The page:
Growing up in an Amish family, Willy Ropp spent countless hours milking cows by hand, plowing the fields at the family farm and driving teams of mules.
He eventually left the Amish way of life, but several things from his upbringing have stayed with him, including cowboy fever.
That's why these days Ropp is a professional bull rider. His career has taken him all over the United States and to five countries; on Saturday and Sunday, Jan. 23 and 24, it will bring him to Albany. The Times Union Center will host the Super Bull series, in which top riders have eight seconds to ride their bulls and impress the judges. Albany is the first stop of the new year on an 11-month tour, with the series' finale being held in Roanoke, Va., on March 19 and 20.
Ropp, 28, remembers watching bull riders on television when he was younger, but he never imagined he could be one himself. That changed after a couple of his friends started riding bulls at a local rodeo in Missouri. Ropp was intrigued and went down to check it out.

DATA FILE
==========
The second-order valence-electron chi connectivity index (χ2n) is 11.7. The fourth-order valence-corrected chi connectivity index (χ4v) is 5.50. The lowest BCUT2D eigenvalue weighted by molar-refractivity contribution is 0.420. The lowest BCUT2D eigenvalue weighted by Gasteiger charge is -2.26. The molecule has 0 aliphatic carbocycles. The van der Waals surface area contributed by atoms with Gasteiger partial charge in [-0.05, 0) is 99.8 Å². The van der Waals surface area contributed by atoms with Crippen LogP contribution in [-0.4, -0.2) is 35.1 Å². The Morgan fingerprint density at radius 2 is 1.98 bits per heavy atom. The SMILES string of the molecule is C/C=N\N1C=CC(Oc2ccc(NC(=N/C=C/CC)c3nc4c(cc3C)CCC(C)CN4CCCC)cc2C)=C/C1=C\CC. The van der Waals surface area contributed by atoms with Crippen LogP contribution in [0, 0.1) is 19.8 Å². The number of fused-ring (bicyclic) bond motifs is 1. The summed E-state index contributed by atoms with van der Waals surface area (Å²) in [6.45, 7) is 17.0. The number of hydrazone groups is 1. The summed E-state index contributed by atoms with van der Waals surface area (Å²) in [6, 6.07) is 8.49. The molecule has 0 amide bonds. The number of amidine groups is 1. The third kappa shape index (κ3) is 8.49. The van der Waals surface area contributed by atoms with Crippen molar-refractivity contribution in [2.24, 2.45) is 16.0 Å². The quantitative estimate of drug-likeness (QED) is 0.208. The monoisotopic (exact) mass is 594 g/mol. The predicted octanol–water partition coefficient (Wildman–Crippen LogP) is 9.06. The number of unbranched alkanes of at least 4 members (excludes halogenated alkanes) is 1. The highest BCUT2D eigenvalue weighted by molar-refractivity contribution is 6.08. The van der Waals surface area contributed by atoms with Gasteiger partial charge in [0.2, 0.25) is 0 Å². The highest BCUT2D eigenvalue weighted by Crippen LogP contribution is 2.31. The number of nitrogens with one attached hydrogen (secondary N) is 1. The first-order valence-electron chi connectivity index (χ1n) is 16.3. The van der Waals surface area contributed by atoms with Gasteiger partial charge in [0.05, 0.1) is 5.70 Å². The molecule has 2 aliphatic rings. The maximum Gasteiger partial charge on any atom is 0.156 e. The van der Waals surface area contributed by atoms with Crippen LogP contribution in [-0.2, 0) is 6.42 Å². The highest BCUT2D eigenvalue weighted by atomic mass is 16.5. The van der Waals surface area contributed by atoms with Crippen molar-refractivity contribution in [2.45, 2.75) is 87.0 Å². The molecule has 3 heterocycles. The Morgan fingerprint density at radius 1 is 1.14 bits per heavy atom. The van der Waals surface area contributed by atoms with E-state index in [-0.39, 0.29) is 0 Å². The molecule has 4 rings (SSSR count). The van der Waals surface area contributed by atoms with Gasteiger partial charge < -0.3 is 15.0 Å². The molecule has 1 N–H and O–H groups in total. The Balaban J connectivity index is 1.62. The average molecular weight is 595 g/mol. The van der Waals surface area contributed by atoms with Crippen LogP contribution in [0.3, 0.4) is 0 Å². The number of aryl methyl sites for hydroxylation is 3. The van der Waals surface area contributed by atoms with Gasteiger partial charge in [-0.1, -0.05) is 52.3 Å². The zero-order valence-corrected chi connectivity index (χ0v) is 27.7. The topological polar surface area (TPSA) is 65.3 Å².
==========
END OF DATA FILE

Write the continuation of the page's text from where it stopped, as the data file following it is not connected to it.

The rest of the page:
After watching for just a little while, "I knew that was what I wanted to do," he said.
So Ropp decided to go to rodeo school. His parents, though, weren't thrilled with that idea. They warned Ropp about how dangerous the sport was.
"They did a pretty good job scaring me," he said with a laugh.
But he had already paid a bunch of money to the school, and he had a buddy who was going to go with him, so Ropp forged ahead with his plan.
He remembers his introduction to bull riding being only slightly less intimidating than that talk with his parents. There were about a half dozen bulls, "and they pointed to one with big old horns and told me to get on that," he said.